Please tell us a bit about yourself and what led to your interest in computer graphics.
My name is Frank Dehu. I leave in France, near Paris.
I came to computers rather late. I started drawing as a kid, like most kids, and continued to enjoy it very much as I grew up. This period of traditional drawing turned out to be really helpful because it helped me to acquire fundamental knowledge on human anatomy, proportions, observation etc.
When I discovered computers, I quickly got fascinated by the possibilities, either for 2D or 3D. It’s a shame in a way because I gradually stopped traditional drawing from that moment. Anyway, I naturally evolved towards 3D, but beginnings weren’t easy. When you know nothing about 3D you might be really surprised, even disappointed at first: no “make Pixar” button! You have to learn the tool, and then you have to learn to be patient. But at the end, it’s rewarding. This 3rd dimension is really addicting.
Do you work fulltime in the computer graphics industry or is it a part time hobby?
I do work fulltime, but not in the computer graphics industry. I work for a software development company.
So far, CG belongs to my private sphere. I appreciate very much the moments that I can devote to it, and what I get from it, even if these moments are a not as frequent as I would wish. It’s important to have “quality” time to be productive, and you’re not always in the best shape when your CG day starts at 10pm... But when you achieve something nice, it’s always worth the effort.
Where do you find the inspiration for your artwork? Are there any artists or studios you admire?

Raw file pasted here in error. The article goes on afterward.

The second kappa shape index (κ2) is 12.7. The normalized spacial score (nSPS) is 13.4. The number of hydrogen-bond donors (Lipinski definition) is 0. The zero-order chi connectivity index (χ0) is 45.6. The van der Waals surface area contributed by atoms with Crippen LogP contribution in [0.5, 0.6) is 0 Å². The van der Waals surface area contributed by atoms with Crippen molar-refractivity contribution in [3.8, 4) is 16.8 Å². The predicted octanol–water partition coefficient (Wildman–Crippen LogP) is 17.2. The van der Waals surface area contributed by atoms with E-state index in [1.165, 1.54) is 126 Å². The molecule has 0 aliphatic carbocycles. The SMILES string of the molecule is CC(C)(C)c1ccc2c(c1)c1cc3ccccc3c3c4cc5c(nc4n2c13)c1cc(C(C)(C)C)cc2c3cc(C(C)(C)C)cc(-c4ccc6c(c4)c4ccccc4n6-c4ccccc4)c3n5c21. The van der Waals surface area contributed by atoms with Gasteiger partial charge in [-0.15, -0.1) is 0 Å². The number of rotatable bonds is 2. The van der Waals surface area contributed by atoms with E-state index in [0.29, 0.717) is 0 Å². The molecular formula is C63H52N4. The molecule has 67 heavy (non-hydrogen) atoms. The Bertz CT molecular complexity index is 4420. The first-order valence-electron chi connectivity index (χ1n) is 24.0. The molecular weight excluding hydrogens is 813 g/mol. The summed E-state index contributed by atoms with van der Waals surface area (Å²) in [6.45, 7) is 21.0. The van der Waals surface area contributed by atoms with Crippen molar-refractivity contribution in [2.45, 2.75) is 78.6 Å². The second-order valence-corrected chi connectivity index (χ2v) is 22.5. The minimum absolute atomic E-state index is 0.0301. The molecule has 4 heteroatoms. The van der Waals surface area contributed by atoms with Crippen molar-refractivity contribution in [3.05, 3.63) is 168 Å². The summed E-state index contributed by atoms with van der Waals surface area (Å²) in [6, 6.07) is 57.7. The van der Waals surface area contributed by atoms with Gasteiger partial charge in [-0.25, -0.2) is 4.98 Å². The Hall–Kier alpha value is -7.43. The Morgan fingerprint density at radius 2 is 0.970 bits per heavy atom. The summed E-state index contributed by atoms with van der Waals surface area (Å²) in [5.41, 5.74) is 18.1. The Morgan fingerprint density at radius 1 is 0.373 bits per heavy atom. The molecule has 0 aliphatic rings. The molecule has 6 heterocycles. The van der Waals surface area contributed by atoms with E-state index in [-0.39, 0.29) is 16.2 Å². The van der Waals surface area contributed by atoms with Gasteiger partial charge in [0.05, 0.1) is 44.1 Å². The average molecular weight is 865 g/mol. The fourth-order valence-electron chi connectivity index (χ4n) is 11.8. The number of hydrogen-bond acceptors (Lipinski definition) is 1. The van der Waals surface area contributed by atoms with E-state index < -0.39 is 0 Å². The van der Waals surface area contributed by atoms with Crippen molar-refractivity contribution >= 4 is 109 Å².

The list of the artists whom I admire would be pretty big : it goes from the classical Dutch painters to Gary Larson…
In the middle, you could find the Pre-Raphaelites, Hans Bellmer (especially for his drawings), Frank Frazetta or Brom, and of course many artists on the current 2D and 3D scene, whose list would be long. I’m a big fan of Bobby Chiu and Kei Acedera drawings for example.
All these artists can be a source of inspiration. Well, most of the things you look at have more or less an effect on your imagination, whether you want it or not. But those artists also act as a permanent incentive to create. Each time I look at a great image, it gives me a boost, a new impulsion.
So, where does inspiration comes from… The world around you, people you observe, funny situations give you the raw material from which you will combine, extrapolate, and create new material. Books and music are a great source of inspiration also. Music can set you in a mood that will trigger some nice ideas, and populate your mind with new images.
Please tell us a bit about you CG work. What is your favorite piece? How long have you been doing it? What aspect of it do you enjoy the most?
So far, my CG images have been done on a purely non-commercial basis. That has an undeniable advantage as i can do exactly what I want, without any constraint of time or directions, but the drawback is I can stop an image to start another one anytime a new idea comes to me. It does happen rather regularly, and can cause a consequent accumulation of works in progress…
I started 3D a few years ago. What I enjoy the most about it is the ability to “give life” to those characters that pop up in my mind. 3D gives the opportunity to make them concrete in a really nice way, share them with other people, and the best part of it : sometimes people will like them.